Yemen: Three die in Sanaa as Hashid tribe fights police
Three people were killed and 25 wounded during heavy fighting in the Yemeni capital Sanaa, medics and officials said.
Security forces clashed with members of the country's powerful Hashid tribe in a northern district, near the home of tribal leader Sheikh Sadeq al-Ahmar.
Witnesses said machine-guns, grenades and tanks were used.
Sheikh Ahmar, a former supporter of President Abdullah Saleh, joined protests against his rule in March.
The clashes, which one official said lasted six hours, were among the fiercest since demonstrations against Mr Saleh's regime began.
Outside the interior ministry, tribesmen and security forces traded fire with automatic weapons and rocket-propelled grenades, witnesses told the Associated Press news agency.
An office building of Yemeni Airlines was on fire, and smoke poured out of a building inside the interior ministry compound.Deal breaker
Two tribal fighters were killed and 25 other fighters wounded, a medical official told AP. A bystander was also killed, a security official said.
It is not clear what triggered the violence.
Middle East unrest: Yemen
- President Ali Abdullah Saleh in power since 1978
- Population 24.3m; land area 536,869 sq km
- The population has a median age of 17.9, and a literacy rate of 61%
- Youth unemployment is 15%
- Gross national income per head was $1,060 (£655) in 2009 (World Bank)
An aide to Mr Ahmar accused security forces of trying to storm the Hashid leader's residential compound and said tribal fighters counter-attacked.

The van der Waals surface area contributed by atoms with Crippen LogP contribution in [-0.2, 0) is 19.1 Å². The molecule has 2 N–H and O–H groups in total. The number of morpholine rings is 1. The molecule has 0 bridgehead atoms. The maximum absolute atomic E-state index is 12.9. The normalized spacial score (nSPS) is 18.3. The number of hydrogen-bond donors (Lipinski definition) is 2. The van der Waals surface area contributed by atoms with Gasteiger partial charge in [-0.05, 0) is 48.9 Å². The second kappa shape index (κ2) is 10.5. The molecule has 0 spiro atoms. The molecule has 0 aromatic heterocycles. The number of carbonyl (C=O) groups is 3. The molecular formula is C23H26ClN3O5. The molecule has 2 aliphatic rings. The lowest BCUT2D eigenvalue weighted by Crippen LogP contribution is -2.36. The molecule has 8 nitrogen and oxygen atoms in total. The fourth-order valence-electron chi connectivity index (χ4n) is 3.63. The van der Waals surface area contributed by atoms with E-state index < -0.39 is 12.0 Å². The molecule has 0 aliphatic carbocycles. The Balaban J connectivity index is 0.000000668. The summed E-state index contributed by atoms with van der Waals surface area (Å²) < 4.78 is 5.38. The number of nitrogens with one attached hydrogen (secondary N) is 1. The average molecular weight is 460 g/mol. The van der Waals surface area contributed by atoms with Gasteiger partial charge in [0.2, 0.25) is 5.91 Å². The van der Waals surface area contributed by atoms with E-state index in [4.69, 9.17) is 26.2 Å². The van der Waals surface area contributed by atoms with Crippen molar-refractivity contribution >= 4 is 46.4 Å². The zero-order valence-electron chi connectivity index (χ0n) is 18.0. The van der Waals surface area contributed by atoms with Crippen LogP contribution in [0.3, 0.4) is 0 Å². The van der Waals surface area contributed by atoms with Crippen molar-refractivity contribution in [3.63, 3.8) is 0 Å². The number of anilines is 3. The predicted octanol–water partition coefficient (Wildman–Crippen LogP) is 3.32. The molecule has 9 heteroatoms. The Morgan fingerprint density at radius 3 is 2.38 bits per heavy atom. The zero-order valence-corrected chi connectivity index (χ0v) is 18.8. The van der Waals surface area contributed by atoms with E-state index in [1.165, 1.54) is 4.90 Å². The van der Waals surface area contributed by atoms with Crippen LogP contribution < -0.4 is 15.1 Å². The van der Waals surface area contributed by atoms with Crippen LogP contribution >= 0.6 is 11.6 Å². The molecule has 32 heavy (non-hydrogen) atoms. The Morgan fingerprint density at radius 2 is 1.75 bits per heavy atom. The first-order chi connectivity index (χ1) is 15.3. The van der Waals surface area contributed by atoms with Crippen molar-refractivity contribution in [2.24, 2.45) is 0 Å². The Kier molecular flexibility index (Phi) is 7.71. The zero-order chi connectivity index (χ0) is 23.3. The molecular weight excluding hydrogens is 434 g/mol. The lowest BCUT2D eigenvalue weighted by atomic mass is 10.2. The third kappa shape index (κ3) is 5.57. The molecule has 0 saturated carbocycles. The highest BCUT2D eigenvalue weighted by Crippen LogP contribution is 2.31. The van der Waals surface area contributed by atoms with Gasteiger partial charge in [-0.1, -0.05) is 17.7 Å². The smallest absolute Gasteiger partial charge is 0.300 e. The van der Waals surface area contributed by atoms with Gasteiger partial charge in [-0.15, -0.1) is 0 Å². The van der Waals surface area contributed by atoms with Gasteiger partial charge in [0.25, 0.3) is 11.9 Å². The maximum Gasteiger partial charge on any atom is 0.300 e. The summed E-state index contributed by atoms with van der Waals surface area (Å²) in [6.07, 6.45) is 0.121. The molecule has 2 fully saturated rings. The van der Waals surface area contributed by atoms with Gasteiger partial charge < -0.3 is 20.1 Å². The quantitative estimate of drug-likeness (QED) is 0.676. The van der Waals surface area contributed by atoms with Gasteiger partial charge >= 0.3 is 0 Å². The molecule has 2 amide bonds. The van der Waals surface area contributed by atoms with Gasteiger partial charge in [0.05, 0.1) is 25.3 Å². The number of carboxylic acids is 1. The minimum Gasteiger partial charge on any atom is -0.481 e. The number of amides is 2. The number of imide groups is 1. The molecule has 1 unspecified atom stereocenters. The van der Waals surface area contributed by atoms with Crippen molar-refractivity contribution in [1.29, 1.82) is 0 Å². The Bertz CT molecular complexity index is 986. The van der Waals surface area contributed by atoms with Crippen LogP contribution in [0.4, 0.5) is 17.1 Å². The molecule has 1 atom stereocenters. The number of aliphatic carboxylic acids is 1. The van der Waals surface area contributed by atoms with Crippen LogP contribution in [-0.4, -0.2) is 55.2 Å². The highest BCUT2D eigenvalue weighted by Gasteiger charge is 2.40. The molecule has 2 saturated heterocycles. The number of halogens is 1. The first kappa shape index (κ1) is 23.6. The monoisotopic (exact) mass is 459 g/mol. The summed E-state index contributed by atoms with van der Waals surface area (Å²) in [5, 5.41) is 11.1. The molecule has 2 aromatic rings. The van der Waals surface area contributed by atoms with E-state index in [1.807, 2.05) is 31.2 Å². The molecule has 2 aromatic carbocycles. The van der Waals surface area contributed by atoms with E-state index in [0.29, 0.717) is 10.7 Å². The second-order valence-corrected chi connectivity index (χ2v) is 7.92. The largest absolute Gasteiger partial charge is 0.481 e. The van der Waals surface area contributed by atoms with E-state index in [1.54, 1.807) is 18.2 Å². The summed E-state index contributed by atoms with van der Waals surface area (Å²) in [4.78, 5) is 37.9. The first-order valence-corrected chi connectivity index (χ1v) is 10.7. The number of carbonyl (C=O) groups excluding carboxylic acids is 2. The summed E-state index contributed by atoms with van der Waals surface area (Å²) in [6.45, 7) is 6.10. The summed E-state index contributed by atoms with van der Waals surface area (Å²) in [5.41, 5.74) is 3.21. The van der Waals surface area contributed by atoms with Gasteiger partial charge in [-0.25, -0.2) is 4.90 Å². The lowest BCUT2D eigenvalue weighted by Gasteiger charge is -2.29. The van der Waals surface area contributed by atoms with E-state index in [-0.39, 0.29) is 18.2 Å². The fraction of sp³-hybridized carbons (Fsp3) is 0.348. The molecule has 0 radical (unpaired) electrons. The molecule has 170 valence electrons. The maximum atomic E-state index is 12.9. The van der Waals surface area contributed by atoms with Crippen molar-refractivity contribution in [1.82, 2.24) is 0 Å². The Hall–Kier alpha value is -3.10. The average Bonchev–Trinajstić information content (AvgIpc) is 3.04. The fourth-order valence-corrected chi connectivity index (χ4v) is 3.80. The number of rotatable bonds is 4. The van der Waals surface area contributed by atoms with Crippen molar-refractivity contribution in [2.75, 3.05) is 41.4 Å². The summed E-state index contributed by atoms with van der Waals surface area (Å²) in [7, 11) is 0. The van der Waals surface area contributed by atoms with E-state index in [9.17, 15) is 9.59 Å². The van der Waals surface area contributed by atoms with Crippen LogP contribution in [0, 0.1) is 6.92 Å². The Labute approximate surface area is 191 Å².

But witnesses told AP that security forces had been setting up roadblocks between the compound and the nearby Interior Ministry, and that tribesmen saw it as a provocation.
Following the clashes, the US embassy in Yemen said it was shutting its consular section to the public for at least two days because of the insecurity.No signature
The violence came a day after Mr Saleh refused to sign a Gulf-brokered transition deal.
He said he would only sign in the presence of opposition leaders.
Saleh supporters besieged Western and Arab diplomats in the United Arab Emirates embassy, preventing the Gulf mediators from reaching the palace for the intended signing.
The Gulf Co-operation Council then suspended the initiative because of "a lack of suitable conditions".
It was the third time Yemen's president had failed to sign the peace deal since protesters took to the streets in February to demand he resign.
The European Union expressed its "extreme concern" over Mr Saleh's "repeated failure" to sign up to the initiative, while France accused him of being "irresponsible".
The deal called for Mr Saleh to step down after 33 years in office and hand over power to a unity government within a month. It would also have given the president immunity from prosecution.
Mr Saleh has been criticised by Western powers, in particular the US and France, for failing to agree to a transfer of power.
Many protesters meanwhile - inspired by the successful revolts in Tunisia and Egypt - say the accord does not go far enough, and are calling for Mr Saleh's immediate departure.
In March, Sheikh Ahmar said he was "joining the revolution" and called on Mr Saleh, himself a member of the Hashid tribe, "to exempt Yemen from the bloodshed and make a quiet exit".